Tinder is adding a ‘panic button’ to its application that will allow people to alert the police
Tinder is adding a ‘panic button’ to its application that will allow people to alert the police if they feel insecure on a date
- The new panic button requires users to enter the location of a date in advance
- Then, if they press the button for a date, the police can be sent to your location
- It uses a technology that tracks locations made by a company called Noonlight
- The parent company of Tinder Match Group says they will not use the data for marketing
Tinder is adding a ‘panic button’ to its application that will allow people to alert the police if they feel insecure while they are on a date.
It will be extended to the users of the dating service from the end of January in the USA. UU., According to a Wall Street Journal report.
They will use a technology that tracks the location of users and notifies authorities about any security problem created by the Noonlight company.
Tinder has not said when or if the service will be extended to the rest of the world.
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They will use a technology that tracks the location of users and notifies authorities about any security problem created by the Noonlight company
“You should run a dating business as if you were a mother,” Mandy Ginsberg, CEO of Tinder’s parent company, Match Group, told the Wall Street Journal.
‘I think a lot about security, especially on our platforms, and what we can do to reduce bad behavior. There are many things we tell users to do. But if we can provide tools on top of that, we should also do it. ”
Several online companies already offer “real world” security controls, including Uber and Airbnb.
Uber has an emergency button for people who book a trip, as well as for drivers who can send the model, license plate and GPS location to the police.
According to the report, when a Tinder user leaves on a date, they can record information such as time and place.
If they feel threatened by the person they met, they can activate an alert that sends these details to the authorities.
Users can add a badge to their Tinder profile that lets others know they are using the Noonlight feature.
“I compare this to the lawn signal of a security system,” Elie Seidman, CEO of Tinder, told the Wall Street Journal. “It tells people that I am protected, and that is a deterrent.”
When a Tinder user leaves on a date, they can record information such as time and location.
Tinder says that the location information entered by users will not be used for marketing purposes and will be maintained by the third-party company Noonlight, not by the dating application.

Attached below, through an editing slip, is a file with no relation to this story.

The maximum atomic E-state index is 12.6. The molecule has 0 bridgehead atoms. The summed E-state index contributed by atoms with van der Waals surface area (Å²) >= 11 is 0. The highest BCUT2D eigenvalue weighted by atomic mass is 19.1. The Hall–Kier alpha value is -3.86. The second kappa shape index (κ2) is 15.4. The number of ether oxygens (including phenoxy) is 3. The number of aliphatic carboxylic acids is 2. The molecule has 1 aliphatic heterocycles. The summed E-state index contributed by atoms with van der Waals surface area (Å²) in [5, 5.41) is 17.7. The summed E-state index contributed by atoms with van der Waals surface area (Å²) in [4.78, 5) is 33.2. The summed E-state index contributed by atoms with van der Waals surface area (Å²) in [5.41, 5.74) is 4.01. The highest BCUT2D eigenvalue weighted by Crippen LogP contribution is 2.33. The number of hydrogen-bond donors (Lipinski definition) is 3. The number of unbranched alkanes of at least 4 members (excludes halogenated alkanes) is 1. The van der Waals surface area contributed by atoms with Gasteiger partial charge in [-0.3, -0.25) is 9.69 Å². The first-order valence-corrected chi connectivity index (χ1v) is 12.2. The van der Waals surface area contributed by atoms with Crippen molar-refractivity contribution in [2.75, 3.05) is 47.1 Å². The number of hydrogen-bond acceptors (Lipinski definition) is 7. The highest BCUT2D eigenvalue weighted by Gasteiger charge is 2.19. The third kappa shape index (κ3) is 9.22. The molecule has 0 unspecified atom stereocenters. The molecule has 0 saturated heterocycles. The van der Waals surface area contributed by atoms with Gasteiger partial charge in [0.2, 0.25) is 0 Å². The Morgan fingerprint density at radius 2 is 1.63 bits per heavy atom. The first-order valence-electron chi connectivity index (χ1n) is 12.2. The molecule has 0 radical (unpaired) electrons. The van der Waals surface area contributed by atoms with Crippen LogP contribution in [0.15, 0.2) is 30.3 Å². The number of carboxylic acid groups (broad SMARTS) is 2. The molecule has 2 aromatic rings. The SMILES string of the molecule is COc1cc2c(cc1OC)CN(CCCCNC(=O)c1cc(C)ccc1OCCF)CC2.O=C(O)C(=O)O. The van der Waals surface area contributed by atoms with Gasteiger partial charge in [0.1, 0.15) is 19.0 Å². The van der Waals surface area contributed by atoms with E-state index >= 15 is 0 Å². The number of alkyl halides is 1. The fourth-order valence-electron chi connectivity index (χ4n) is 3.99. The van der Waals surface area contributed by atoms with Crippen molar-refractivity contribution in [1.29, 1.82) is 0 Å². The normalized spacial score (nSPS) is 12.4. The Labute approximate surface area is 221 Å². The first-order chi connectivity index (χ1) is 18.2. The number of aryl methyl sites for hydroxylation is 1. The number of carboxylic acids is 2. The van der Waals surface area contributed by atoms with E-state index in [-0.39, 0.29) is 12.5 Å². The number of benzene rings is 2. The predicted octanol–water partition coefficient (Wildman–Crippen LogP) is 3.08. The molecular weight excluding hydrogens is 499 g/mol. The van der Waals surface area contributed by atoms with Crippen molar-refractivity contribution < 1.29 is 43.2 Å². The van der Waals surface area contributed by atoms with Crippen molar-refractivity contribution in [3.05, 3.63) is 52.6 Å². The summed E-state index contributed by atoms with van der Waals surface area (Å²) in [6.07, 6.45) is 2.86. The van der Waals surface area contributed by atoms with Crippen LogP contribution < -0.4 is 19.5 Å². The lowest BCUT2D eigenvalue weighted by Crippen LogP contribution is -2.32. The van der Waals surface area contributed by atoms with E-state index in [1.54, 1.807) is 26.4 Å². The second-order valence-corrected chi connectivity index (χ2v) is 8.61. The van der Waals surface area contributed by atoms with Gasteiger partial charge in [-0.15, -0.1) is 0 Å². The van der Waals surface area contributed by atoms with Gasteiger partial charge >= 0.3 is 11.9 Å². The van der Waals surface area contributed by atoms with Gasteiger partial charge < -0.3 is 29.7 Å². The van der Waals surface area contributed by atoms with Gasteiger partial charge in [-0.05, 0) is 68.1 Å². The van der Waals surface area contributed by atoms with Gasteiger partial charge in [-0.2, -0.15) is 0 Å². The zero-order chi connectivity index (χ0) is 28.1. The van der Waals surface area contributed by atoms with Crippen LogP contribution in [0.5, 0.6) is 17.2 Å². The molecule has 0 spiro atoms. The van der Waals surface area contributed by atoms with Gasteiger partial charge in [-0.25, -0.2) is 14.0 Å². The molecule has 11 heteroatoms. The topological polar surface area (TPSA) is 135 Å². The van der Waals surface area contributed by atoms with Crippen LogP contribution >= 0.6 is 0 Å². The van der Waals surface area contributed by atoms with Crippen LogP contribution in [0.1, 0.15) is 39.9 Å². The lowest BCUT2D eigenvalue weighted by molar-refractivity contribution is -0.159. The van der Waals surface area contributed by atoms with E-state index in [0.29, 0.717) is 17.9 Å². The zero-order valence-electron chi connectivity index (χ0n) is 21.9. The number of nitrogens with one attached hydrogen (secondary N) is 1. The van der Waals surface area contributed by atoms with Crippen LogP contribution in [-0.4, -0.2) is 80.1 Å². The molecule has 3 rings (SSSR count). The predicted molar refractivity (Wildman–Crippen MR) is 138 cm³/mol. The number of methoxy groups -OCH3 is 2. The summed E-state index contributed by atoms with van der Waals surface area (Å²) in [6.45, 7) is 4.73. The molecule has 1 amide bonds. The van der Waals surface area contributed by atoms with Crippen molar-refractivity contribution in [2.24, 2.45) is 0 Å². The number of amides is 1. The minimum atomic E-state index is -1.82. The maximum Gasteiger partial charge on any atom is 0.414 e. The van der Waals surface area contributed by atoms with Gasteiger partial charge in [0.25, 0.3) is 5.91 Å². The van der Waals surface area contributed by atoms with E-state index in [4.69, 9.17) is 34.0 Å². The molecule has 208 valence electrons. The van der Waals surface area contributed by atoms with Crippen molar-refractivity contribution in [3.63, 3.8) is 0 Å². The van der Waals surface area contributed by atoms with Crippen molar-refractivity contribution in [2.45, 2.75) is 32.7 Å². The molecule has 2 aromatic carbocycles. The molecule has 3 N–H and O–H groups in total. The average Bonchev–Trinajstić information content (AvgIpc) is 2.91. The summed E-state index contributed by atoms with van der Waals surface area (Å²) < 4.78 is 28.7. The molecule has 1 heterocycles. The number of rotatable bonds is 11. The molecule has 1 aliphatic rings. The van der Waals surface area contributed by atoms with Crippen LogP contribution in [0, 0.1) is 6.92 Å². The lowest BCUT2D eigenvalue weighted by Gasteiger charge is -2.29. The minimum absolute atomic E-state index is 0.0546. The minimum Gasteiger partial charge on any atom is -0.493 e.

The company also had to consider the risk of someone accidentally triggering a false alarm that caused the police to reach a date that was not going well.
“False positives, believe me, we take them into account,” Ginsberg told the newspaper. ‘If someone does not respond, the worst case appears and knocks on the door. It is not the worst in the world.
Noonlight really requires a user to activate an alarm to enter a code; If the user does not respond or responds by saying that it is not safe, emergency services will be called and asked to attend.
Ginsberg said the company was always looking for ways to improve the safety of its users, said “we must always strive to do more.”
How did the online appointment become so popular?
The first incarnation of a dating application dates back to 1995, when Match.com was launched.
The website allowed single people to upload a profile, an image and chat with people online.
The application was intended to allow people looking for long-term relationships to meet.
eHarmony was developed in 2000 and two years later Ashley Madison was launched, a site dedicated to infidelity and cheating.
A large number of other dating sites with a unique demographic objective were created in the next 10-15 years, including: OKCupid (2004), Plenty of Fish (2006), Grindr (2009) and Happn (2013).
In 2012, Tinder was launched and was the first dating platform based on ‘swiping’.
After its initial launch, its use skyrocketed and in March 2014 there were one billion games per day worldwide.
In 2014, Tinder co-founder Whitney Wolfe Herd launched Bumble, a dating application that empowered women by allowing only women to send the first message.
The popularity of mobile dating applications such as Tinder, Badoo and more recently Bumble is attributable to a growing number of younger users with a busy schedule.
In the 1990s, there was a stigma associated with online dating, as it was considered a last desperate attempt to find love.
This belief has dissipated and now about a third of marriages are between couples who met online.
A 2014 survey found that 84 percent of dating application users used online dating services to find a romantic relationship.
Twenty-four percent stated that they used online dating applications explicitly for sexual encounters.